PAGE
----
|Publication number||US1108488 A|
|Publication date||Aug 25, 1914|
|Filing date||Aug 7, 1913|
|Priority date||Aug 7, 1913|
|Publication number||US 1108488 A, US 1108488A, US-A-1108488, US1108488 A, US1108488A|
|Inventors||Owen T Bugg|
|Original Assignee||E Z Ryde Shock Absorber Co|
|Export Citation||BiBTeX, EndNote, RefMan|
|Referenced by (6), Classifications (4)|
|External Links: USPTO, USPTO Assignment, Espacenet|
UNITED @STATES OFFICE.
OWEN T. BUGG, 0F HDBOKEN, NEW JERSEY, ASSIGNOR T0 E-Z- RYDE SHOCK ABSORBER C0., OF NEW YORK, N. Y.
Application led August 7, 1913.
To all wimmit may conform Be it known that l, OWEN T. Boco, a citizen ot the United States, and resident of lfloboken, county of Hudson, and State of New Jersey, have made a new andhusetul Invention in Shock-Absorbers, of which the following is a specification.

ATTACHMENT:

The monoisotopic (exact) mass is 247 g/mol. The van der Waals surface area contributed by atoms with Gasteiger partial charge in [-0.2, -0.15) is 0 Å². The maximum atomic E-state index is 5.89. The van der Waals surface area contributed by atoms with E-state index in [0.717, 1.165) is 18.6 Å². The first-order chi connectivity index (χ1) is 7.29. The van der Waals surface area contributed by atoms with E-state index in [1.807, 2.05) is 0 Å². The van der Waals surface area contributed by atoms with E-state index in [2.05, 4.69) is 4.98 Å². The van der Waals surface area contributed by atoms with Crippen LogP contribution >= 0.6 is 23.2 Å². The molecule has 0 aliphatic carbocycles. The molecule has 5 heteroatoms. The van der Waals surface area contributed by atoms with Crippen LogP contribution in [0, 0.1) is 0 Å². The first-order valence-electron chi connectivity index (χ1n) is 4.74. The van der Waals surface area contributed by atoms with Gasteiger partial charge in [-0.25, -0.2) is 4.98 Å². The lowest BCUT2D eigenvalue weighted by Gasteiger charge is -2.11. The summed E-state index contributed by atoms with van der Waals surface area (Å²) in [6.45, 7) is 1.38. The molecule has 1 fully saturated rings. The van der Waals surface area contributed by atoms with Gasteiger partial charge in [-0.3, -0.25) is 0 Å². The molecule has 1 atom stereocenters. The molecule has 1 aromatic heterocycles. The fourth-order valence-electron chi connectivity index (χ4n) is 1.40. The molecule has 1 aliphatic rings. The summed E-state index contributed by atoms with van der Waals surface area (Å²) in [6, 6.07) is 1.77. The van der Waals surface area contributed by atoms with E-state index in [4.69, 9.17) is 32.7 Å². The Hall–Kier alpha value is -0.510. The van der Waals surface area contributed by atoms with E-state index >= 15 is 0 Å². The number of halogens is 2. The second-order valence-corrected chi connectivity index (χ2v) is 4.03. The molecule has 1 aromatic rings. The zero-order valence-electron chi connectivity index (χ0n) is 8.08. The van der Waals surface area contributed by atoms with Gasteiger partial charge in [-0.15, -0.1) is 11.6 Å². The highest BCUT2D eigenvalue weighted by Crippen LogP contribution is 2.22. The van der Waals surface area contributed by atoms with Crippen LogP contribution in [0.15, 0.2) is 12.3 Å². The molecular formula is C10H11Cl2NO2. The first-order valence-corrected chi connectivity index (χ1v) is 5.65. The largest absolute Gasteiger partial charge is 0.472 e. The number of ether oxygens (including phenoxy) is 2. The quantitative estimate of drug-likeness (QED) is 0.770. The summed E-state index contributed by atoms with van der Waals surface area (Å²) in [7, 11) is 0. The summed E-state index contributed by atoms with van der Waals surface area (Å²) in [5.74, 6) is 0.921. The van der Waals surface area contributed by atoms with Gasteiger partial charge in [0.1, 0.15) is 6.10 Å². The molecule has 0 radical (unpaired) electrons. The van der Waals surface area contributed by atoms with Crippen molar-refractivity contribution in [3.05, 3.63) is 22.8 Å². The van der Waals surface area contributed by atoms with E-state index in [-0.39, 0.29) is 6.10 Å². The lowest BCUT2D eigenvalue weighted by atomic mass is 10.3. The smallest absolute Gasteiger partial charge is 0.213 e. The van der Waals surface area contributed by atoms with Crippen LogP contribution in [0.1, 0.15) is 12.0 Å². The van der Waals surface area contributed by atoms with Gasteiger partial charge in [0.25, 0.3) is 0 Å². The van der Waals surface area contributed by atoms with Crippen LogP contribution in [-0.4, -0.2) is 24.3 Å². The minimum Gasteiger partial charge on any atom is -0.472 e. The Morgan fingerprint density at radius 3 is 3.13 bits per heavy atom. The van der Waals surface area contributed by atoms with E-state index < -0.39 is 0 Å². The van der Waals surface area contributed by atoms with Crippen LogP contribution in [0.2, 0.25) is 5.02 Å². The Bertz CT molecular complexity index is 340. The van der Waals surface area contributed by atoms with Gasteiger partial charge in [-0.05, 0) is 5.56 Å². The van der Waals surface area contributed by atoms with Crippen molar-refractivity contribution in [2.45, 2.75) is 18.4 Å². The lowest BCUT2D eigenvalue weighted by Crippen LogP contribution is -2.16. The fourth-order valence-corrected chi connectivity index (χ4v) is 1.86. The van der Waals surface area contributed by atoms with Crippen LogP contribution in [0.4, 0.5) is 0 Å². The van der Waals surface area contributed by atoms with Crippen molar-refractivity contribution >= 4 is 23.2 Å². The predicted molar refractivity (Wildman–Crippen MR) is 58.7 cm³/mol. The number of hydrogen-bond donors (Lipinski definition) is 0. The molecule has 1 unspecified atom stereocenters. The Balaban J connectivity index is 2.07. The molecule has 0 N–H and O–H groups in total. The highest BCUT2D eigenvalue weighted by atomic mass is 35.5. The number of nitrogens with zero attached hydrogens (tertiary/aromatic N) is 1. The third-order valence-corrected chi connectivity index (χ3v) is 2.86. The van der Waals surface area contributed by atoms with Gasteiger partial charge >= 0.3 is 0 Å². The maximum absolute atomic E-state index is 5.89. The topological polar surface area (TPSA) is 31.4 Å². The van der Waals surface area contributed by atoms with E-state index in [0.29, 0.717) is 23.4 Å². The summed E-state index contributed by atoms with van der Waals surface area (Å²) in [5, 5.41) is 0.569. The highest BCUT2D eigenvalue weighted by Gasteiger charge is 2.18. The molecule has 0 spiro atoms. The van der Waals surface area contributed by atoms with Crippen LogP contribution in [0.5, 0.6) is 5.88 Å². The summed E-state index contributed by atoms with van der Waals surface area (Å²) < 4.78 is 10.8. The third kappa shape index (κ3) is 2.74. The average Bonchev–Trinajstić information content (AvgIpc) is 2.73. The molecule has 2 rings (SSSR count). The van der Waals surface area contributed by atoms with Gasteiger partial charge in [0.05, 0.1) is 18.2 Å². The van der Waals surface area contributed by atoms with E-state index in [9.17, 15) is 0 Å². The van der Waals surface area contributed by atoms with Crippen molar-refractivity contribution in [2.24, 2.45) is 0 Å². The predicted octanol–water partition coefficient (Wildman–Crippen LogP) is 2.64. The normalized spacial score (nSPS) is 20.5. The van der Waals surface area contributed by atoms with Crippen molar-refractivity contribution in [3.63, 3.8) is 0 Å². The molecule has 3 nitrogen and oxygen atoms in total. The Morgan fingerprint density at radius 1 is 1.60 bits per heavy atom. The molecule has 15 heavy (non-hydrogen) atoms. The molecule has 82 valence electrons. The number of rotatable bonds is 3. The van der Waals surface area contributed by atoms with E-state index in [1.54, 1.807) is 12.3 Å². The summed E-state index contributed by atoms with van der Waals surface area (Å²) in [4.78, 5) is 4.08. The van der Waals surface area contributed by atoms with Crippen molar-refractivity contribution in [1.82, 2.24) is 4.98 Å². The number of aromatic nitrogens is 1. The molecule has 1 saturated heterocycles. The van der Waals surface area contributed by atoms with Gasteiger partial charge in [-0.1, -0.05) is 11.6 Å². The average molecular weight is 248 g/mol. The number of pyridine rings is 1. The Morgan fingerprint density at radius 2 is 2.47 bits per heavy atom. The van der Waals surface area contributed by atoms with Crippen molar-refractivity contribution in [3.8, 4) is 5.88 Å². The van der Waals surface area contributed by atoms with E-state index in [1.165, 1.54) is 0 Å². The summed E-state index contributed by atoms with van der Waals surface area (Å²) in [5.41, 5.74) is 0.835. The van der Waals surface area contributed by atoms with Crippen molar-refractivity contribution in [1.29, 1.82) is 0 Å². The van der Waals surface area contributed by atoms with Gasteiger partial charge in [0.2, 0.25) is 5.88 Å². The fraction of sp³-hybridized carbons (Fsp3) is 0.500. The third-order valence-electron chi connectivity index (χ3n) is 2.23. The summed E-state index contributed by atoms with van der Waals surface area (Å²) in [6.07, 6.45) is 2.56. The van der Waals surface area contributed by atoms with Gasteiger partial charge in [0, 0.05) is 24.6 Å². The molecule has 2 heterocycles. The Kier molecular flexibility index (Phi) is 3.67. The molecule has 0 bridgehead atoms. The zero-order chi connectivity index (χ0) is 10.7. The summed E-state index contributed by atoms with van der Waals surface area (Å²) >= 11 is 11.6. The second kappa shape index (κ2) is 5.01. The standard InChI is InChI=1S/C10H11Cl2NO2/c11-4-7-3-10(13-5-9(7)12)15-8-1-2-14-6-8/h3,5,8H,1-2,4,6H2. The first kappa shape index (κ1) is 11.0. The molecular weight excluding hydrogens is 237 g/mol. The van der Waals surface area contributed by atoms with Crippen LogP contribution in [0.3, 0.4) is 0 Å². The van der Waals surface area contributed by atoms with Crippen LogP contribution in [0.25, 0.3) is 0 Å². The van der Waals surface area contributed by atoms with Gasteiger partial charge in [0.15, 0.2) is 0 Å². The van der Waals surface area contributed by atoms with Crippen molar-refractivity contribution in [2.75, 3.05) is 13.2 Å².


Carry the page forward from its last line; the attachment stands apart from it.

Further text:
My inventionis directed particularly to shock absorbers for wheeled vehicles, suoli as carriages, Wagons, automobiles, motor trucks, and the like, and it has for its objects, First, to produce a shock absorber' which will be simple, cheap and etlicieut. Second, to produce a shock absorberl which may be quickly attached to and detached from the vehicle. Third, to produce a shock absorber in which air` at atmospheric pressure is utilized in hermetically sealed cells located at ditferent heights and formed in any elastic medium.
For a full and clear understanding of the invention such as will enable others skilled in the art to construct and use the same, relerence is had to the accompanying drawings, in which,
Figure l is a sectional view of my 1mproved shock absorber and the means for attaching the same to the springs of a carriage. Fig. 2 is a plan View of the same with the means for attaching it to the springs oi the carriage removed; and Fig. is a front elevational view of the same upon` a smaller scale, showing it as applied to the spring of a carriage.